The world of Daniel Benmayor's Awareness consists of perceivers who have the ability to create visual illusions. They can make you see hailstorms or a person, even if these particular things do not actually exist around you. These special individuals have formed an organization, and it's called... Awareness. They are the bad guys, and some people from another organization capture Ian (Carlos Scholz) and warn him to stay away from the perceivers as they would want him to join them. You see, Ian, too, can do mind tricks, and during the opening scenes, we watch him and his father, Vicente (Pedro Alonso), fool a shopkeeper so that they can steal alcohol. Ian wants to do something big (rob a bank), but his dad rejects the idea because that would draw unnecessary attention towards them and could lead to Ian getting examined like a rat in some lab.
Does all this appear intriguing to you? I sure didn't enjoy writing even a single word, and I yawned a lot while watching Benmayor's sci-fi/thriller. The movie is called Awareness, and the only thing it makes you aware of is the fact that it's terrible. This soulless exercise in driving the audience toward the edge of insanity is so illogical that I threw my hands up and succumbed to its vacuous vision. Eventually, everything became incomprehensible, and I gave up attempting to uncover any underlying significance. I also don't know the names of many of the characters. The movie doesn't give you any reason to be invested. A part of me thinks it was made as an experiment to see how much nonsense we can digest before throwing up.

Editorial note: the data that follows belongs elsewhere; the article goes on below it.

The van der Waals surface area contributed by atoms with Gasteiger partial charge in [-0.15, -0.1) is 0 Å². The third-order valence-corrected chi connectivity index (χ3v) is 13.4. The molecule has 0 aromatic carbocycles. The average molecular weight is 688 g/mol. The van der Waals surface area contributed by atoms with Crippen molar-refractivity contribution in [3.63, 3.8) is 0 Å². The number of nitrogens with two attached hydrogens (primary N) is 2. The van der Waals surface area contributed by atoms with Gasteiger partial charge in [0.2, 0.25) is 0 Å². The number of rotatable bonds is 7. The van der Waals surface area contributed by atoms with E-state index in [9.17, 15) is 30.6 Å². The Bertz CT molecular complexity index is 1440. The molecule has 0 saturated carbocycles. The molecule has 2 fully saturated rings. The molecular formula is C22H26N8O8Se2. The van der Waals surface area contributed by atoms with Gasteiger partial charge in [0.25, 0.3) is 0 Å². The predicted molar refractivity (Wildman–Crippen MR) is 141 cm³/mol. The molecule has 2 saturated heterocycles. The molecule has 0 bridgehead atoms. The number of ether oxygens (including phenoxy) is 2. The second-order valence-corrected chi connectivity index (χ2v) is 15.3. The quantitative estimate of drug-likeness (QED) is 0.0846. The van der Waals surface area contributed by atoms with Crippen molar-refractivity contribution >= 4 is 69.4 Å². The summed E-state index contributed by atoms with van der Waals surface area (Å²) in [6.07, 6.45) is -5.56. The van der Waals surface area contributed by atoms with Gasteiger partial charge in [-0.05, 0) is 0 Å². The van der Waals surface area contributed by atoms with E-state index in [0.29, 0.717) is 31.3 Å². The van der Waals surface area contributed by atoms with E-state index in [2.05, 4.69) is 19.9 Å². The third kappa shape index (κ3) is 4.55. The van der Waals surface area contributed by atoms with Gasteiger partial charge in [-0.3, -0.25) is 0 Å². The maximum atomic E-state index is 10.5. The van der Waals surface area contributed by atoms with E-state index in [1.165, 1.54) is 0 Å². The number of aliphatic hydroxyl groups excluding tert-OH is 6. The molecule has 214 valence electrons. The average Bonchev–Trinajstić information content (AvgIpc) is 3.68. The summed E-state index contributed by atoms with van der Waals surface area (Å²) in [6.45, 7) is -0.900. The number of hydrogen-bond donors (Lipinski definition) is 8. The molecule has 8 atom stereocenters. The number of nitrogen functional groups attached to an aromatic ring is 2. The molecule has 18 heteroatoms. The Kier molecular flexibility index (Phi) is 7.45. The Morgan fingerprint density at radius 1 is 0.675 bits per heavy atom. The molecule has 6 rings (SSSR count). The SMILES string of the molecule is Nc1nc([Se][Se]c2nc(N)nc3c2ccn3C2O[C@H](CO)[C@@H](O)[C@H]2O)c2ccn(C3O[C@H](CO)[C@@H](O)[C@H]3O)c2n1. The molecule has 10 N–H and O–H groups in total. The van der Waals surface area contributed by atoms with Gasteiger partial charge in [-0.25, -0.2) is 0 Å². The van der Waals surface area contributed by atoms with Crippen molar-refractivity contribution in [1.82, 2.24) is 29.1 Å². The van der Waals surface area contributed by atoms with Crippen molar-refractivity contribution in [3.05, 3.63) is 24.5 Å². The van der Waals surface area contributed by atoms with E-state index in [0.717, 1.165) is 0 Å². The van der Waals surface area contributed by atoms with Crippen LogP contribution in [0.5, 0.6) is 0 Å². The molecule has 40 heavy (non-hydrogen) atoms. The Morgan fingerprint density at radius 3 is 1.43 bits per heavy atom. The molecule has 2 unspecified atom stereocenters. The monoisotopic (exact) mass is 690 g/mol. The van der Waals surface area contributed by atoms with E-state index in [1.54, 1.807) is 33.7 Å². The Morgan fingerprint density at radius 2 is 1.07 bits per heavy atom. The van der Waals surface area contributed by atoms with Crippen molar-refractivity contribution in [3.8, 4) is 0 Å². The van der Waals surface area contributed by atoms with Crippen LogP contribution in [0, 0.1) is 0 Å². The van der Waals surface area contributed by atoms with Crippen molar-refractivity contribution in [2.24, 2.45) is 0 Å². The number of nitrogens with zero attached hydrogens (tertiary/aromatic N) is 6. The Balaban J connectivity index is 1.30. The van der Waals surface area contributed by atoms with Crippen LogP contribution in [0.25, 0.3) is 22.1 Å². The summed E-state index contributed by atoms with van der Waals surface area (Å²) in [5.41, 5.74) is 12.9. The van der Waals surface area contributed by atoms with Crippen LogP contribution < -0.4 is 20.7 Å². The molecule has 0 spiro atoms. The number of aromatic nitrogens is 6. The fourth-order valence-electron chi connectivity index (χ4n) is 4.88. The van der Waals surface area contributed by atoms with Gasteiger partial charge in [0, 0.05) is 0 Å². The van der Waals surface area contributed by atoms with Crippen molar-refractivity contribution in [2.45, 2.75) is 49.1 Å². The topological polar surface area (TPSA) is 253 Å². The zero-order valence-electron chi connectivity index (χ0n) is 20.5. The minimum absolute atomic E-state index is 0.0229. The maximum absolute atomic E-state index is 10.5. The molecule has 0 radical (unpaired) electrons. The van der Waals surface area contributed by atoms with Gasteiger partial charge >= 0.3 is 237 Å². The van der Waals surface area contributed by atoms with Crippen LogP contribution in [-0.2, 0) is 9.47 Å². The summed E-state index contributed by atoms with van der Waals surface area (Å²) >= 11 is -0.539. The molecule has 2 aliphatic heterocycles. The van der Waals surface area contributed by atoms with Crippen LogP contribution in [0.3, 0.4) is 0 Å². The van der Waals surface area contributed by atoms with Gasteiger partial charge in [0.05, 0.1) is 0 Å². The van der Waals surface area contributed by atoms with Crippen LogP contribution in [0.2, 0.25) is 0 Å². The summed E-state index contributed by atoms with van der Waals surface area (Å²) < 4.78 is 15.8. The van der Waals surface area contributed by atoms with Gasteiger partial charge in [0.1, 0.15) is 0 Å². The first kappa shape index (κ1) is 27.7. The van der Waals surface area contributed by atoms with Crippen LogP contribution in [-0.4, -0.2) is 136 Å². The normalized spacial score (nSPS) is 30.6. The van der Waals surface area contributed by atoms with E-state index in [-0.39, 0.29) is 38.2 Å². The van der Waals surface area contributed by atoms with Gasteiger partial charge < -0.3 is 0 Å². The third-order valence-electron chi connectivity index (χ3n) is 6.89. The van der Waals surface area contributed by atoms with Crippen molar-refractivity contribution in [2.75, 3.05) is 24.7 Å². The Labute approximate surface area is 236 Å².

Is Awareness conversant with the fact that it's horrible? Apparently, no one cares about what's going on here. We are initially told who's the bad guy and who's not. As the movie unfolds, the villain turns into a hero, and vice versa. This pattern repeats itself multiple times as the story progresses. For the sake of appearing perspicacious or whatever, I want to point out that perhaps this shift in behavior has something to do with the film's concept about illusion (don't trust what's in front of your vision), but the text itself is so crummy that such interpretations automatically sound laughable.
The frames are aesthetically unpleasing and have the potential to cause discomfort to your eyes. There is no hint of ingenuity or imagination. The two incidents that stand out here appear weird or seem to have occurred by chance. Ian peeps into the bathroom when Ester (María Pedraza) takes a shower and then quickly closes the door and the curtains. I know what you are thinking, but the director doesn't go there. The moment serves as an example of unintentional humor. In the climax, numerous individuals at a "party" lay down on the floor, and half of them roll to one side while the other half roll to the other side. Although this appears to be the pinnacle of creativity in the film, it is diminished by the simple realization that the villain could have easily employed a more efficient strategy by directing everyone to attack Ian simultaneously.
In a movie this atrocious, it feels weird to see an incredible visual involving water being given to a perceiver by attaching the glass to a weapon. Also, in a movie like this, you can't help but scream at the hero when he refuses to listen to a man. The guy just wants to talk, Ian! Hear what he has to say and move the plot forward! Because that's precisely what the characters do here. They simply push the story to its destination. It's futile to talk about the final twists as they only raise more questions that I don't think the movie would ever answer (I am not holding my breath), and it further throws everything into the realm of ridiculousness. But there is one awesome thing in Awareness, and that's Pedraza. Observe how effortlessly her body moves when she hits the attackers. She makes the violence sing through her movements and should be given more opportunities to do action.
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